EVC Mode

EVC Mode in simple words, Enhanced vMotion Compatibility leverages us to migrate VM across different Processor families of same type.

For every infrastructure an eras come when they have mixture of old and new hardware. Since Client don’t what to get rid of existing/old infra, we need to make a compatibility between the old processor and new processor generation. We achieve by enabling EVC mode at Cluster level in VMware. So it provide the boundless assistance that we can use the same old hardware with new one without much difficulty.

Most of the people ask since the VM are virtualized how CPU matter in different processor families? Answer is very simple when we power on a VM it take the CPU architecture of the base machine. Once we try to migrate it gives an error similar to below and fails to migrate.


Host CPU is incompatible with the virtual machine's requirements at cupid level 0x1 register'ecx'
 Host bits: 0000:0100:0000:1000:0010:0010:0000:0001
 Required: 1000:0100:0000:100x:xxx0:0x1x:xxx0:x001
 Mismatch detected for these features:
 *General incompatibilities; refer to KB article 1993 for possible solutions.

For more on compatibility please refer vmware compatibility guide.

Make a note how easy is to enable the EVC, challenging can be disabling the EVC mode. Let first look at the EVC option available now at Intel processor family.


Hope Intel® ” Haswell” Generation comes soon!!!

Please follow the KB 1003212 for more detail.

Requirement of EVC

  • All hosts in the cluster must have CPUs from a single vendor, either AMD or Intel.
  • All hosts in the cluster must have advanced CPU features, such as hardware virtualization support (AMD-V or Intel VT) and AMD No eXecute (NX) or Intel eXecute Disable (XD) and must be enabled in the BIOS.
  • All hosts in the cluster should be configured for vMotion.
  • All hosts in the cluster must be connected to the same vCenter Server system.


So how exactly EVC works, there are number of doc available but as per my simple understanding. Suppose we have two different servers with one having Sandy Bridge processor family and other with Ivy Bridge. When we enable the EVC we need to specify the base line to the lowest available processor family that is Sandy bridge. Which means the advance processor i.e. Ivy will get downgraded to Sandy. For more detail which baseline to select please to refer VMware compatibility guide.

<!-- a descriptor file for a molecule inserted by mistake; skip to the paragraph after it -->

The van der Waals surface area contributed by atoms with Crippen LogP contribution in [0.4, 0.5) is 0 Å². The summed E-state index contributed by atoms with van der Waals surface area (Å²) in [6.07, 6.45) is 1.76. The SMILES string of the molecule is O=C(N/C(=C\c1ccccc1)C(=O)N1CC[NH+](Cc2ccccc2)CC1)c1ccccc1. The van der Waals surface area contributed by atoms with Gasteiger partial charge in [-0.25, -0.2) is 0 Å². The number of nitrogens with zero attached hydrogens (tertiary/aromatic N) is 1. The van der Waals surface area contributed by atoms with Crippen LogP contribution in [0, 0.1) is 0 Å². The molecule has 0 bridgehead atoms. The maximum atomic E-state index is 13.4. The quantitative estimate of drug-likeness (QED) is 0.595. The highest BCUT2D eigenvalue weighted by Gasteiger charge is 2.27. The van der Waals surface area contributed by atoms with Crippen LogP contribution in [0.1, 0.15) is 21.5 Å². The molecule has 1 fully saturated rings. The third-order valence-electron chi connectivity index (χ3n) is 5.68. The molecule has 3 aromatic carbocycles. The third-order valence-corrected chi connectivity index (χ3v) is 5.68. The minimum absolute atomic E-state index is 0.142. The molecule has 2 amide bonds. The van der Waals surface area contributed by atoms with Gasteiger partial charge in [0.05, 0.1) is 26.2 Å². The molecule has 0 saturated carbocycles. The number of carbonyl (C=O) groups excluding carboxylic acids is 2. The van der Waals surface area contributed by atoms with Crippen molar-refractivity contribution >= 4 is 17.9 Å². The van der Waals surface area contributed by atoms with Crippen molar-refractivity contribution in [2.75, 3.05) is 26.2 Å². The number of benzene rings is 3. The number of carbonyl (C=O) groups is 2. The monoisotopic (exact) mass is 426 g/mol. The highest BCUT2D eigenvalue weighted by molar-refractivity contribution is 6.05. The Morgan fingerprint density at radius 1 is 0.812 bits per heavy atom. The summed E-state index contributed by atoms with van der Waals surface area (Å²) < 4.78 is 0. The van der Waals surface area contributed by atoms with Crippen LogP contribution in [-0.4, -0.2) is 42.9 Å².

Please refer the below image for more detail.

Screen Shot 2014-08-09 at 9.47.44 PM


Since EVC is enabled what people ask the first question is does it impact the performance? answer is yes but not to that extent. You can refer Derek Seaman blog for detail description http://www.derekseaman.com/2012/09/how-much-does-evc-mode-matter-and-which.html. As far my personal experience is concerned, we have enabled the EVC and migrated the VM online. Later after a year we have disabled the EVC and found no considerable difference. Workload density was same, moreover for detail information we took esxtop data from the ESXI during and after disabling the EVC. Since its client related data I can’t share the same but was not that great noticeable difference.

Next question comes how can we disable the EVC. Right click the edit setting at Cluster. Go to EVC and disable. Note step to disable the EVC is correct but it’s not that simple. We need to power off the VM so that we can disable the EVC. As when we are trying the disable the EVC it fails as the CPU structures are taken by VM’s and when we try to make the change in the feature of CPU it fails as it cannot overwrite the CPU architecture online. We need to take the downtime for each VM running in the Cluster. It might be very difficult in the production environment to take a downtime of multiple VM at a same time. So we need to be very careful before enabling the EVC Mode.

Incase of Hyper-V same setting is available at VM level not at cluster level which simplify the work for enabling EVC or Disabling. As far as KVM is concerned we can live migrate not only different generation but different vendor link.




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